With less than two weeks until the Brexit deadline, companies within the financial industry are putting safety measures in place to ensure they can continue to operate both within the United Kingdom and the European Union once Britain leaves the bloc.
The broader trend, which was predicted from the beginning, is that many companies are moving part, or all, of their European operations out of London and into other EU member states, with France and Germany being two of the main benefactors.
In order to offer their services without any post-Brexit disruption, financial firms have been leasing offices throughout continental Europe, moving hundreds of staff out of London and have transferred billions of assets out of the UK.
Announcements of this kind have picked up speed over recent days, with financial firms not willing to wait any longer to find out when and how the UK will be leaving the EU. However, in reality, firms have been putting Brexit contingency plans in place since June of 2016.
Fintech Firms Move Operations and Staff out of London
Financial technology (fintech) firms are also part of this movement. Just last week, Optal, an Australian-founded fintech firm which facilitates business-to-business transactions, announced that it had secured authorization from the Central Bank of Ireland for its Irish subsidiary Optal Financial Europe Limited.
The authorization gives its Irish entity the ability to operate as an e-money institution, as well as allows the company to conduct its European operations from the country to avoid any Brexit uncertainty.
In February, MarketAxess Holdings Inc. announced that its group entities had received approval from the Netherlands Authority for the Financial Markets (AMF) to operate a Multilateral Trading Facility (MTF) and act as a Data Reporting Service Provider (DRSP) in the country.
MarketAxess is an operator of a global electronic trading platform for fixed-income securities. The New York-headquartered company also provides market data and post-trade services.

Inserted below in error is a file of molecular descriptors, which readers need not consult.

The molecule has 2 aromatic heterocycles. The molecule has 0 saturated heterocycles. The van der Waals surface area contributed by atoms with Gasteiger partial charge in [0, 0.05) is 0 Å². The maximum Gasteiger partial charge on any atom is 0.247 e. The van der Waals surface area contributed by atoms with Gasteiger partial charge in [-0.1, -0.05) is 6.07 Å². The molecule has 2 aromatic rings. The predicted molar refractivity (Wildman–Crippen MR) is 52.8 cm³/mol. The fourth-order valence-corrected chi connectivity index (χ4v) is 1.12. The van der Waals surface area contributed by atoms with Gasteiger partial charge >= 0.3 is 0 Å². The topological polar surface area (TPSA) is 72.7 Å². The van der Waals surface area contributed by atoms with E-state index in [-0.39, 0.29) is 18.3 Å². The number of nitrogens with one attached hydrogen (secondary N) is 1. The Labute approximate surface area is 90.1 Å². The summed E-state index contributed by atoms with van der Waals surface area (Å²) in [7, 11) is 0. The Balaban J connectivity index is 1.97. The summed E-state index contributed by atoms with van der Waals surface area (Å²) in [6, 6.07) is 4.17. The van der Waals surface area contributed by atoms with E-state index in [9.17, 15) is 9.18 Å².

Another notable fintech firm to do the same is mobile banking startup Revolut. As Finance Magnates reported, the fintech firm revealed in December that it had received its European banking license as the London-based fintech firm makes preparations for a shift in Europe’s financial services landscape after Brexit.
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In addition, as Finance Magnates previously analyzed, a number of payments companies are putting the same contingency plans in place, by ensuring they have operational offices in Europe by the end of March.
This is just a glimpse into the number of financial companies that are moving out of London in order to ensure a smooth post-Brexit transition. Banks and brokerages alike in the United States, Europe, and the UK have all been moving large portions of their workforce out of the UK to continental Europe.
Brexit Hurts the UK’s Fintech Sector
Not only are fintech firms leaving the UK, but they are also finding it harder to recruit talent within Britain, the Fuelling Fintech report from TheCityUK revealed.
According to Anne Murphy, managing partner financial services at Odgers Berndtson, who co-wrote the report, since the Brexit vote there has been a significant decrease of graduates coming to the UK from France and Germany in particular.
The British fintech sector employs 60,000 people and is worth £7 billion to the UK economy, according to the report. Out of this, up to 20 percent of the skills needed in recent years have come from people in EU countries.
“More worryingly, those surveyed said since the Brexit vote, UK recruiters and hiring managers have seen a net migration of tech graduates back to the EU. There is a risk that those talented migrants with the skills needed by the UK will leave before these skills can be replaced by home-grown talent,” the report said.
According to the report, fintech companies in the UK are particularly struggling to find roles in coding, cloud computing, machine learning, software development, cyber, artificial intelligence and blockchain.
“The current shortage of tech talent is a strategic issue for the UK’s financial and related professional services industry, yet little has been done to quantify our current and future skills need,” added Nathan Bostock, chief executive of Santander UK bank and chair of TheCityUK’s working group on trade and investment.
In recent years Britain has emerged as a leading fintech hub in Europe. However, the region is now facing increased competition from other EU cities such as Berlin, Paris and Luxembourg, three of the main cities where companies are shifting their operations to in order to maintain access to the EU’s single market.
Whether Britain can remain at the top of the European fintech scene remains to be seen, but if the industry continues on its current trajectory, with more firms moving out of the UK and European talent moving back to the bloc, the future looks less bright.